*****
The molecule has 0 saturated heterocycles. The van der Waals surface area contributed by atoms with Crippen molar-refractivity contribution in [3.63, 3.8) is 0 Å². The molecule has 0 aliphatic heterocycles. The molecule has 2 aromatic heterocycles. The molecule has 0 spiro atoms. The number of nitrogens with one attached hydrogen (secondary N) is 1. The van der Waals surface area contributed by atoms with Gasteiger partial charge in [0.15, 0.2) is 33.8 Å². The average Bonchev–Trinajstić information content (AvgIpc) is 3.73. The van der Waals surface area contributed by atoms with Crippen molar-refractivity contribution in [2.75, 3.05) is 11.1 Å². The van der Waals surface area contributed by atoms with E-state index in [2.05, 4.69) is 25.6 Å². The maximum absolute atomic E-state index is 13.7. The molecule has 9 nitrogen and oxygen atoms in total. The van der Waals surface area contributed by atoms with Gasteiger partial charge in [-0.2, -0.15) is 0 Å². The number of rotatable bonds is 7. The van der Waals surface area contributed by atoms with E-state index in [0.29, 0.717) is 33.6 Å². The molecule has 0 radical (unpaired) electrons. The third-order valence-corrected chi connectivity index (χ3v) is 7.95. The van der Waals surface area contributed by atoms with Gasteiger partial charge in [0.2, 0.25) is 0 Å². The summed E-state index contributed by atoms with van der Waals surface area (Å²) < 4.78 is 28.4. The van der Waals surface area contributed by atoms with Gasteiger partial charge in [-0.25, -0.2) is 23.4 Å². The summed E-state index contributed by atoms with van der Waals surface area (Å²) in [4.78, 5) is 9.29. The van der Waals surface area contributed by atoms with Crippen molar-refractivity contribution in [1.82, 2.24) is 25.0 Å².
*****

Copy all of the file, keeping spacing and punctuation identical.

The molecule has 0 saturated heterocycles. The van der Waals surface area contributed by atoms with Crippen molar-refractivity contribution in [3.63, 3.8) is 0 Å². The molecule has 0 aliphatic heterocycles. The molecule has 2 aromatic heterocycles. The molecule has 0 spiro atoms. The number of nitrogens with one attached hydrogen (secondary N) is 1. The van der Waals surface area contributed by atoms with Gasteiger partial charge in [0.15, 0.2) is 33.8 Å². The average Bonchev–Trinajstić information content (AvgIpc) is 3.73. The van der Waals surface area contributed by atoms with Crippen molar-refractivity contribution in [2.75, 3.05) is 11.1 Å². The van der Waals surface area contributed by atoms with E-state index in [2.05, 4.69) is 25.6 Å². The maximum absolute atomic E-state index is 13.7. The molecule has 9 nitrogen and oxygen atoms in total. The van der Waals surface area contributed by atoms with Gasteiger partial charge in [-0.2, -0.15) is 0 Å². The number of rotatable bonds is 7. The van der Waals surface area contributed by atoms with E-state index in [0.29, 0.717) is 33.6 Å². The molecule has 0 radical (unpaired) electrons. The third-order valence-corrected chi connectivity index (χ3v) is 7.95. The van der Waals surface area contributed by atoms with Gasteiger partial charge in [0.2, 0.25) is 0 Å². The summed E-state index contributed by atoms with van der Waals surface area (Å²) < 4.78 is 28.4. The van der Waals surface area contributed by atoms with Gasteiger partial charge in [-0.25, -0.2) is 23.4 Å². The summed E-state index contributed by atoms with van der Waals surface area (Å²) in [4.78, 5) is 9.29. The van der Waals surface area contributed by atoms with Crippen molar-refractivity contribution in [1.82, 2.24) is 25.0 Å².